Entries tagged as satellite

Total lunar eclipse of 2018 (Super Blue Blood Moon)

25-photo composite of the 31 January 2018 total lunar eclipse (16% size)

The first total lunar eclipse of this year was an interesting one in that it was a so-called "Super Blue Blood Moon". The visible size is the largest, so it's a Supermoon. It's the second full Moon of the month, so it's a Blue Moon. The Moon hidden behind the Earth's shadow during the eclipse looks reddish, so it's a Blood Moon. This was the first such occurrence seen in Korea since December 1982, so it's not common.

The sky was pretty cloudy all the way to the late evening yesterday, so I had nearly given up on seeing it. But I was in luck and the clouds had started clearing up soon after the eclipse had started. So I hurriedly got my Sony camera and a tripod out to catch the event. It had only half a charge left, but I managed to photograph the progress for two hours, including the deepest point occurring around 22:29. I think it turned out fine - here's the composite photo showing the progress of the eclipse in 5-minute interval.

Device: Sony A5000 + SELP1650 (E PZ 16โ€“50 mm F3.5โ€“5.6 OSS)
Settings: 50mm - ISO 100 - 2s - f/5.6
Filters: None
Time: 2018-01-31 21:40-23:40 KST
Location: Naju, Korea
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Moon-Mars-Venus conjunction of 2017

Moon, Mars, and Venus line up in the western sky

As I dropped by Gwangju to catch a movie (I'll be posting a comic tomorrow), the western sky was adorned with an alignment of some of the bright bodies of the solar system as seen from the Earth - the Moon, Mars, and Venus. The occurrence was relatively well-publicized, but I forgot to carry a dedicated camera tonight. Luckily, the telephoto lens of the iPhone 7 Plus pulled through and I was able to capture this sight over the neighbourhood just before Venus dropped behind the buildings.

Device: iPhone 7 Plus
Settings: 56mm - ISO 1000 - 1/12s - f/2.8
Filters: None
Time: 2017-02-01 21:12 KST
Location: Gwangju, Korea
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Supermoon 2016 captured on iPhone 7 Plus

Supermoon on Nov. 15, 2016
Much has been talked about this year's so-called Supermoon owing to the fact that it's the largest since January 26, 1948 and won't be surpassed until November 25, 2034. Closest approach was made on 22:52 KST on November 14 at a distance of 356,509km, about 28,000km closer than average. The resulting difference is hardly noticeable to the naked eye, but is nevertheless a nice occasion to look at the Moon again. Sadly, heavy clouds hid the Moon entirely at that time, so I saw the Moon the next evening, about 20 hours later and used the telephoto lens on the iPhone 7 Plus to take a photo of it. This is perhaps the most detailed shot of the Moon taken using only an iPhone's native camera module.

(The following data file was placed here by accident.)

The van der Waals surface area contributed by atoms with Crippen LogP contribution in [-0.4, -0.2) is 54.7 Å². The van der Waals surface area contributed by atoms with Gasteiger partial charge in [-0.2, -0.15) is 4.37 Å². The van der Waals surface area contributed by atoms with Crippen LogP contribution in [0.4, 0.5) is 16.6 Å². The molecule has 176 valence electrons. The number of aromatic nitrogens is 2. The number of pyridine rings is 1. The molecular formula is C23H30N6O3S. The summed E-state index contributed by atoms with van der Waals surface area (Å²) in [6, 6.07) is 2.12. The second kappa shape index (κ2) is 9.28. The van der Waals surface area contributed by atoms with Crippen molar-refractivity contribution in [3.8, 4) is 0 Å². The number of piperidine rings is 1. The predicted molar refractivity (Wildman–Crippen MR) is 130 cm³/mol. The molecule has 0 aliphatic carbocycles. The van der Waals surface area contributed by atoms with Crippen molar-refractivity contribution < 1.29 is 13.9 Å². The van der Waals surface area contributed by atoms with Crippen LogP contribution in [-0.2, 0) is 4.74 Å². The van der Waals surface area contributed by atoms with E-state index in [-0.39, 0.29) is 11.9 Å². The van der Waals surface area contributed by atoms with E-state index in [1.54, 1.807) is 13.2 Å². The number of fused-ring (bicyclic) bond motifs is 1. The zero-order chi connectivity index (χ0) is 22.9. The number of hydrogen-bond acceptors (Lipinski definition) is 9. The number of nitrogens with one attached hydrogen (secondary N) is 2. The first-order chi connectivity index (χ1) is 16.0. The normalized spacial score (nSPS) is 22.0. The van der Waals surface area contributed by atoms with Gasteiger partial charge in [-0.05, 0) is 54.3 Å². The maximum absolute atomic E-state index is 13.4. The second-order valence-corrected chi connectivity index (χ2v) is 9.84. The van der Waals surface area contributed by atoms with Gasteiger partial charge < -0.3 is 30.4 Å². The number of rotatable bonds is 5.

Device: iPhone 7 Plus
Settings: 56mm - ISO 20 - 1/60s - f/2.8
Filters: None
Time: 2016-11-15 19:06 KST
Location: Naju, Korea
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The streak of Iridium 60's flare

Iridium 60 in the northern sky on August 30, 2016 (14% size)

It's been more than two years since I talked about satellite flares here, but I now have something to show you. As you can see, I had a camera successfully capture the flares coming from an Iridium satellite for the first time. Past efforts used iPhones because I was focused in capturing the motion of the flares. In this photo, the ever-growing Naju Bitgaram City provided a colourful backdrop.

Device: Sony A5000 + SELP1650 (E PZ 16โ€“50 mm F3.5โ€“5.6 OSS)
Settings: 24mm - ISO 400 - 20s - f/4.5
Filters: None
Time: 2016-08-30 05:06 KST
Location: Naju, Korea
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Watching ISS with telescope, 2nd try

International Space Station observed on July 30, 2016
ISS pass, animated

When you try to keep up with fast-moving objects with the manual control of the telescope motors, the lack of fine-grained steps become a big limitation. Speed 6 moves at about 0.267 degrees/second and 7 at 1 degree/second, while the International Space Station moves at a speed that is somewhere in between, depending on the distance. To alleviate this slightly, practice and preparation were needed. I fixed the finder scope misalignment and added a camera mount to the telescope. iPhone 6 Plus was placed on the mount to act as a secondary finder scope, much like what I did on my Canon SX50 HS camera three years ago. These made it much easier to have the telescope point at the International Space Station.

As a result, I managed to photograph about 220 frames of the station in two minutes this time, enough to show the movement like the one I did with the old camera two years ago when I came to Naju. The space station was farther away and a lot dimmer (504km vs 685km, -3.5 mag vs -1.6 mag at culmination) than the previous attempt with the telescope, meaning less details. Even so, I think I was able to identify the SpaceX Dragon spacecraft that went up for the CRS-9 mission, which was attached to the bottom of the Harmony module just ten days before.

Telescope: Celestron NexStar 6SE + X-Cel LX 9mm eyepiece
Device: iPhone 6S Plus (afocal)
Settings: 29mm - ISO 720 - 1/1400s - f/2.2
Filters: None
Date: 2016-07-30 KST
Location: Naju, Korea
Stacked with PIPP 2.5.6 and RegiStax

Photos: 10 / 9 / 12 / 6 / 9 / 12 / 28 / 4 / 10 / 14 / 8
Time: 20:18:58 / 20:19:07 / 20:19:12 / 20:19:26 / 20:19:39 / 20:19:41 / 20:19:45 / 20:19:50 / 20:19:58 / 20:20:06 / 20:20:12

Copyright (C) 1996-2016 Wesley Woo-Duk Hwang-Chung. All rights reserved.